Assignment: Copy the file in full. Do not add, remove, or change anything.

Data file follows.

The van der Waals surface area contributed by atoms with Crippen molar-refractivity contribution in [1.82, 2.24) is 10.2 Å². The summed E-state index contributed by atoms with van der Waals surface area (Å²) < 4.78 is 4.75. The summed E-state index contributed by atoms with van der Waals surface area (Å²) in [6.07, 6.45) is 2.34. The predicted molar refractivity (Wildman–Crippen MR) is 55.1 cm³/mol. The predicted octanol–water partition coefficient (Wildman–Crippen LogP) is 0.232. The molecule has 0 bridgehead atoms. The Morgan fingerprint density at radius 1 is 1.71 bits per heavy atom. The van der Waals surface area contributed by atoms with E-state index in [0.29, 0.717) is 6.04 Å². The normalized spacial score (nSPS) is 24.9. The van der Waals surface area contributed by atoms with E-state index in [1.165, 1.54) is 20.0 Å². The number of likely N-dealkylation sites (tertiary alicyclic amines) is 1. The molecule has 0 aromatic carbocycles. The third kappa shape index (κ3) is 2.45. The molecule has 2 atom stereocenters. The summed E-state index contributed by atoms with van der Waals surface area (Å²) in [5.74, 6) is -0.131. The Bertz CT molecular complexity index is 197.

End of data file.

The van der Waals surface area contributed by atoms with Crippen molar-refractivity contribution in [1.82, 2.24) is 10.2 Å². The summed E-state index contributed by atoms with van der Waals surface area (Å²) < 4.78 is 4.75. The summed E-state index contributed by atoms with van der Waals surface area (Å²) in [6.07, 6.45) is 2.34. The predicted molar refractivity (Wildman–Crippen MR) is 55.1 cm³/mol. The predicted octanol–water partition coefficient (Wildman–Crippen LogP) is 0.232. The molecule has 0 bridgehead atoms. The Morgan fingerprint density at radius 1 is 1.71 bits per heavy atom. The van der Waals surface area contributed by atoms with E-state index in [0.29, 0.717) is 6.04 Å². The normalized spacial score (nSPS) is 24.9. The van der Waals surface area contributed by atoms with E-state index in [1.165, 1.54) is 20.0 Å². The number of likely N-dealkylation sites (tertiary alicyclic amines) is 1. The molecule has 0 aromatic carbocycles. The third kappa shape index (κ3) is 2.45. The molecule has 2 atom stereocenters. The summed E-state index contributed by atoms with van der Waals surface area (Å²) in [5.74, 6) is -0.131. The Bertz CT molecular complexity index is 197.